On the night of 26 September 1943, Australian and British Z Special Unit commandos paddled folding kayaks into Japanese-occupied Singapore Harbour, blowing up and severely damaging seven ships.
They had been deployed from a confiscated Japanese fishing boat (re-named Krait after a deadly snake) that had threaded its way undercover from Exmouth to Singapore.
The men made it back to Krait unscathed but many Singaporeans like Mrs Elizabeth Choy were not so lucky. Arrested in the aftermath by the Japanese secret police in the notorious ‘Double Tenth Incident’, Mrs Choy was jailed and tortured over 200 days on suspicion of collaborating on Operation Jaywick.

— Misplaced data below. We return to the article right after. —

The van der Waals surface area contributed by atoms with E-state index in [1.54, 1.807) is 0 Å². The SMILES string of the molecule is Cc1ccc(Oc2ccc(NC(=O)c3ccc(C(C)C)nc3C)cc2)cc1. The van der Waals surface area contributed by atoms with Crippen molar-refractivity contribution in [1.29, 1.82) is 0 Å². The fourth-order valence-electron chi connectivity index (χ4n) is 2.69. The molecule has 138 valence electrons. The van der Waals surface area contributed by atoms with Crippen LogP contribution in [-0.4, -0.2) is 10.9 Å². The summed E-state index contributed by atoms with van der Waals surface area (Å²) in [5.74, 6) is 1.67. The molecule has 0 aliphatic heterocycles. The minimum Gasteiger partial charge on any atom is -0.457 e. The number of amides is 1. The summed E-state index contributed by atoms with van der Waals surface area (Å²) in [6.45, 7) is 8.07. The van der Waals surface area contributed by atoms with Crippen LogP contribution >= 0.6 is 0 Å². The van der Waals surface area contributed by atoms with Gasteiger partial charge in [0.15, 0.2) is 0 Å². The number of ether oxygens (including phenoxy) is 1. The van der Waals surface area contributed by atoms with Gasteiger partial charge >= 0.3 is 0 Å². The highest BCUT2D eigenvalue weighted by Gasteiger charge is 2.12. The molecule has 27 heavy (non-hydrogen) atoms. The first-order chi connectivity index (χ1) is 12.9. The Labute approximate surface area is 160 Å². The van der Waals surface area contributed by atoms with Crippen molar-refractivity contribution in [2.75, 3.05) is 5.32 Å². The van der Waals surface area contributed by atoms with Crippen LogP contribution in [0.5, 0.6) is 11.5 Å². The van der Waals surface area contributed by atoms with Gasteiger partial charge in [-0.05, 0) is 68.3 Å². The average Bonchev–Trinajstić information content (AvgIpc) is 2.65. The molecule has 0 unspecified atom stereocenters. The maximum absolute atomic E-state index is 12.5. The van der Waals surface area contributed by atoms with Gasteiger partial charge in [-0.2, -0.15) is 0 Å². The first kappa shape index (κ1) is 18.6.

This year is the 75 anniversary of that daring raid. To commemorate the event, museum fleet staff and curators are returning Krait to its WW2 configuration. The museum is also joining forces with the National Museum of Singapore to produce a wide-screen film about Operation Jaywick and a virtual reality experience that will take people ‘on board’ the historic vessel. A diorama of the night of the commando raid is being installed in Action Stations and a small exhibition is being created to highlight key moments of the operation.